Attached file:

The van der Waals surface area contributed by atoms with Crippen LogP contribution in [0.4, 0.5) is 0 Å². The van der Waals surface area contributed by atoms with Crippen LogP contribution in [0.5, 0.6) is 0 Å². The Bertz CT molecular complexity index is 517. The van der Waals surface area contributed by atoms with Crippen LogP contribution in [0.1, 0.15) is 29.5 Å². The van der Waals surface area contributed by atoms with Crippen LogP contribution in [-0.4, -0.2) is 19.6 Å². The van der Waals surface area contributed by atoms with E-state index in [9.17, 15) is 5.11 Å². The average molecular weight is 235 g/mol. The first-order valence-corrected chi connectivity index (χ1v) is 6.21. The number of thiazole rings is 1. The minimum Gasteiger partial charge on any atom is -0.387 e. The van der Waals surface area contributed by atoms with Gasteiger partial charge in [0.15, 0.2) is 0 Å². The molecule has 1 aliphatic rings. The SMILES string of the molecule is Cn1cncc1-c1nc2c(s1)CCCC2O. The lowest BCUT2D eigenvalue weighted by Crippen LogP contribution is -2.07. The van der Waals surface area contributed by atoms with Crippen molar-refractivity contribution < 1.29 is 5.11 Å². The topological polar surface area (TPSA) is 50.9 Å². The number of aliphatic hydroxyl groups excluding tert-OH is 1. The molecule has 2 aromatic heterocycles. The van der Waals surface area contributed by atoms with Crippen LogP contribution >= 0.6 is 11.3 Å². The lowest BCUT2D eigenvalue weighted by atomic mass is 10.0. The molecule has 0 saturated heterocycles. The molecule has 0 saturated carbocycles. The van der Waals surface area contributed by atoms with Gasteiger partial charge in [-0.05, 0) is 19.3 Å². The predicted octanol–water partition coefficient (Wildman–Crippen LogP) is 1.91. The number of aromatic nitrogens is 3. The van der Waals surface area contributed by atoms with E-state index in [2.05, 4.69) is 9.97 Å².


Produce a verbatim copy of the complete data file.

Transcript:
The van der Waals surface area contributed by atoms with Crippen LogP contribution in [0.4, 0.5) is 0 Å². The van der Waals surface area contributed by atoms with Crippen LogP contribution in [0.5, 0.6) is 0 Å². The Bertz CT molecular complexity index is 517. The van der Waals surface area contributed by atoms with Crippen LogP contribution in [0.1, 0.15) is 29.5 Å². The van der Waals surface area contributed by atoms with Crippen LogP contribution in [-0.4, -0.2) is 19.6 Å². The van der Waals surface area contributed by atoms with E-state index in [9.17, 15) is 5.11 Å². The average molecular weight is 235 g/mol. The first-order valence-corrected chi connectivity index (χ1v) is 6.21. The number of thiazole rings is 1. The minimum Gasteiger partial charge on any atom is -0.387 e. The van der Waals surface area contributed by atoms with Gasteiger partial charge in [0.15, 0.2) is 0 Å². The molecule has 1 aliphatic rings. The SMILES string of the molecule is Cn1cncc1-c1nc2c(s1)CCCC2O. The lowest BCUT2D eigenvalue weighted by Crippen LogP contribution is -2.07. The van der Waals surface area contributed by atoms with Crippen molar-refractivity contribution < 1.29 is 5.11 Å². The topological polar surface area (TPSA) is 50.9 Å². The number of aliphatic hydroxyl groups excluding tert-OH is 1. The molecule has 2 aromatic heterocycles. The van der Waals surface area contributed by atoms with Crippen LogP contribution >= 0.6 is 11.3 Å². The lowest BCUT2D eigenvalue weighted by atomic mass is 10.0. The molecule has 0 saturated heterocycles. The molecule has 0 saturated carbocycles. The van der Waals surface area contributed by atoms with Gasteiger partial charge in [-0.05, 0) is 19.3 Å². The predicted octanol–water partition coefficient (Wildman–Crippen LogP) is 1.91. The number of aromatic nitrogens is 3. The van der Waals surface area contributed by atoms with E-state index in [2.05, 4.69) is 9.97 Å².